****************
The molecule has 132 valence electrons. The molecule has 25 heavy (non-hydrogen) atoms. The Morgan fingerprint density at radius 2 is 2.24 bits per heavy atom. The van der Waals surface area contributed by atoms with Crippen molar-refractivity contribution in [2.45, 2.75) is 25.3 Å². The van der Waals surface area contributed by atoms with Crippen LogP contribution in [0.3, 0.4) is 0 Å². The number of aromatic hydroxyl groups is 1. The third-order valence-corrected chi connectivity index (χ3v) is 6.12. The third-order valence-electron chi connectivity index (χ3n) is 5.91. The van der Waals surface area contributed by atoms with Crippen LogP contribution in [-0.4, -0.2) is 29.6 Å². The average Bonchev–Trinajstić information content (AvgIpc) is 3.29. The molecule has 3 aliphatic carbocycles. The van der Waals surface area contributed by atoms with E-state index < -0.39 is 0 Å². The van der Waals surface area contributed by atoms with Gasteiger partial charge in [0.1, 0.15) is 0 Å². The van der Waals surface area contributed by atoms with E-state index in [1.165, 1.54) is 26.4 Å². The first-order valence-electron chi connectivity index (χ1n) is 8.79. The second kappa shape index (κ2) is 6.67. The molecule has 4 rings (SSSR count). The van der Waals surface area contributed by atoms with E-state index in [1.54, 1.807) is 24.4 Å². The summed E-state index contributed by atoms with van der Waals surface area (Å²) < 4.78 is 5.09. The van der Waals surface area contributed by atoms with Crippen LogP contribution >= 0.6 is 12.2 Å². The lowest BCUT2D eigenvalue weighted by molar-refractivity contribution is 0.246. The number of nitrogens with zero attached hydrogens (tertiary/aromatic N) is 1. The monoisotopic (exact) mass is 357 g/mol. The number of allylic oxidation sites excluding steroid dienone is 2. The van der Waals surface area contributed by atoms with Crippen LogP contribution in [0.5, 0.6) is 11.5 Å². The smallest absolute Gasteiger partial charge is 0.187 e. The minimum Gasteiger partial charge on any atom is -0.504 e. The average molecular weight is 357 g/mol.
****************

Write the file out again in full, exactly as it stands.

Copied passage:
The molecule has 132 valence electrons. The molecule has 25 heavy (non-hydrogen) atoms. The Morgan fingerprint density at radius 2 is 2.24 bits per heavy atom. The van der Waals surface area contributed by atoms with Crippen molar-refractivity contribution in [2.45, 2.75) is 25.3 Å². The van der Waals surface area contributed by atoms with Crippen LogP contribution in [0.3, 0.4) is 0 Å². The number of aromatic hydroxyl groups is 1. The third-order valence-corrected chi connectivity index (χ3v) is 6.12. The third-order valence-electron chi connectivity index (χ3n) is 5.91. The van der Waals surface area contributed by atoms with Crippen LogP contribution in [-0.4, -0.2) is 29.6 Å². The average Bonchev–Trinajstić information content (AvgIpc) is 3.29. The molecule has 3 aliphatic carbocycles. The van der Waals surface area contributed by atoms with E-state index < -0.39 is 0 Å². The van der Waals surface area contributed by atoms with Gasteiger partial charge in [0.1, 0.15) is 0 Å². The van der Waals surface area contributed by atoms with E-state index in [1.165, 1.54) is 26.4 Å². The first-order valence-electron chi connectivity index (χ1n) is 8.79. The second kappa shape index (κ2) is 6.67. The molecule has 4 rings (SSSR count). The van der Waals surface area contributed by atoms with E-state index in [1.54, 1.807) is 24.4 Å². The summed E-state index contributed by atoms with van der Waals surface area (Å²) < 4.78 is 5.09. The van der Waals surface area contributed by atoms with Crippen LogP contribution >= 0.6 is 12.2 Å². The lowest BCUT2D eigenvalue weighted by molar-refractivity contribution is 0.246. The number of nitrogens with zero attached hydrogens (tertiary/aromatic N) is 1. The monoisotopic (exact) mass is 357 g/mol. The number of allylic oxidation sites excluding steroid dienone is 2. The van der Waals surface area contributed by atoms with Crippen LogP contribution in [0.5, 0.6) is 11.5 Å². The smallest absolute Gasteiger partial charge is 0.187 e. The minimum Gasteiger partial charge on any atom is -0.504 e. The average molecular weight is 357 g/mol.